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Teen-age childbearing cost the nation more than $17.9 billion in federal welfare payments last year, according to a new report by the Center for Population Options, a Washington-based nonprofit group.

The estimate, released last week, represents a 7.7 percent increase over the organization's calculation for 1985 costs of $16.65 billion. It includes expenditures for Aid to Families with Dependent Children, Medicaid, and food stamps.

"This increase demonstrates the enormous annual public cost of teen-age childbearing,'' said Judith Senderowitz, executive director of the center, which focuses on preventing unplanned pregnancies, particularly among teen-agers. "The babies being born to teen-agers today will cost the United States billions of dollars by the time they reach adulthood.''

On average, according to the report, a family begun last year as a result of a first-time birth to a teen-age mother will cost the taxpayers $14,852 by the time the baby reaches age 20. If the mother had postponed having a child until she was at least 20 years old, the report states, the public cost would be $8,911.

The report cautions that such estimates are conservative because they do not include costs for day care, housing, special education, child-protection services, foster care, and other social services.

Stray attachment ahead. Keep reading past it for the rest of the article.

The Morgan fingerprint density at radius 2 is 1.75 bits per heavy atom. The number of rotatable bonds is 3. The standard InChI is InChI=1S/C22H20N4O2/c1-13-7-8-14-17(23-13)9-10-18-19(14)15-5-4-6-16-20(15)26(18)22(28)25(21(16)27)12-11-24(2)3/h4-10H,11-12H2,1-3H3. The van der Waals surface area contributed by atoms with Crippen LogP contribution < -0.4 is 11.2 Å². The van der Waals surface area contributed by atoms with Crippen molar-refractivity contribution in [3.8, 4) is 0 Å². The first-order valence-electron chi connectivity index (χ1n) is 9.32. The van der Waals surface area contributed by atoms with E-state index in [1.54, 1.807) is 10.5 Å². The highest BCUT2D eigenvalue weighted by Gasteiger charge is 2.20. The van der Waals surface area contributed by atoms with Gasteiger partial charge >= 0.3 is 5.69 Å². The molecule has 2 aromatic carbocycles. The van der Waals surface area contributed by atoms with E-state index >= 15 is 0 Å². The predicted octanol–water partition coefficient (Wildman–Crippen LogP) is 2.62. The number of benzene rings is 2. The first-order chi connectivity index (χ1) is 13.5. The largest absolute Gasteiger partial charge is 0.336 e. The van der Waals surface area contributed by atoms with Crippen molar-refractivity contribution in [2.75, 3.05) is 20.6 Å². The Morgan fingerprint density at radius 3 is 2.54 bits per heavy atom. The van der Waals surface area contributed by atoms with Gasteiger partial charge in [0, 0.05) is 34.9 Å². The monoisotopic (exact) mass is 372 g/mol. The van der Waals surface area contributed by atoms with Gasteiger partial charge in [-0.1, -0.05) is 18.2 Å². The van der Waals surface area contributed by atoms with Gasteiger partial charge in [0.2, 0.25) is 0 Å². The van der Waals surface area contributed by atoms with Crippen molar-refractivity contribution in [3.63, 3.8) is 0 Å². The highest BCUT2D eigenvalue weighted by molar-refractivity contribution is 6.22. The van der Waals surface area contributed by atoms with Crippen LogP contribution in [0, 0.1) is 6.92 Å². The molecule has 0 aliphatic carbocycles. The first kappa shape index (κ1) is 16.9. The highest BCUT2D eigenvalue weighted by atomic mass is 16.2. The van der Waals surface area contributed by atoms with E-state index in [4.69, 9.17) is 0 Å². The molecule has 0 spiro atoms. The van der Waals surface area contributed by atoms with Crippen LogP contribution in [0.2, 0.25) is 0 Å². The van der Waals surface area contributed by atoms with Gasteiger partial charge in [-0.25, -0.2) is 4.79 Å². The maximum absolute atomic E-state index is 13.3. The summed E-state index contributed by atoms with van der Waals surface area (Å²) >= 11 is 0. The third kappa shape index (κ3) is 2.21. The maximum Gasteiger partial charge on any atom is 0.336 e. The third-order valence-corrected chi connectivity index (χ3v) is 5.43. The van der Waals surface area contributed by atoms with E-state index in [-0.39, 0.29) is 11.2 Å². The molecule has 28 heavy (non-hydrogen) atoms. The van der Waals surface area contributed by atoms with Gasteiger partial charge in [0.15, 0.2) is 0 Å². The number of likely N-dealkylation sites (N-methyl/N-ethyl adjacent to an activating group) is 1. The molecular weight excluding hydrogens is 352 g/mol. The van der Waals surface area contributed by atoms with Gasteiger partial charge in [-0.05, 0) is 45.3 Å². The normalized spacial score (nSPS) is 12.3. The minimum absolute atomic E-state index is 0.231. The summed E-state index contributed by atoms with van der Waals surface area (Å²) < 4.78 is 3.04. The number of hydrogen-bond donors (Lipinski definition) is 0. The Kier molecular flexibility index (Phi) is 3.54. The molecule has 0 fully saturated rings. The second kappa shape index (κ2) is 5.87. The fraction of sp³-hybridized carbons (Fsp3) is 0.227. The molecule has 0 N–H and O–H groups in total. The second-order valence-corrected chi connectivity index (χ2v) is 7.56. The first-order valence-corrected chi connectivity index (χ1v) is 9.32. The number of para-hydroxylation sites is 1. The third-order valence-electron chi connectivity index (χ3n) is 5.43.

The number of people taking the General Educational Development examination rose by 3 percent from 1985 to 1986, according to the American Council on Education, which administers the high-school-equivalency test.

Last year was the second year in a row in which the number of test-takers increased over the previous year, the council notes in its annual report on the exam.

Douglas R. Whitney, director of the council's G.E.D. Testing Service, said the increases stemmed from greater national attention to the issue of adult literacy, as well as from efforts by teachers and local examiners to make more people aware of the program.

"We expect stable, slight increases in the future,'' he said.

More than 734,000 people took the test last year, including 31,000 who took the Spanish-language version, 1,600 who took the French version, and some 700 others, who used the Braille, audio-cassette, or large-print editions.

In addition, the council reported, the number of test-takers who passed the examination rose by 4 percent over the previous year, to 487,000, and the number of high-school-equivalency credentials awarded in the United States and Canada also rose.

Mr. Whitney noted that, in a continuation of a trend toward younger participants that began in the mid-1960's, half of the test takers were 21 years old or younger.

Copies of the 1986 edition of the " Statistical Report'' are available for $5 each from the G.E.D. Testing Service, 1 Dupont Circle, Washington, D.C. 20036.

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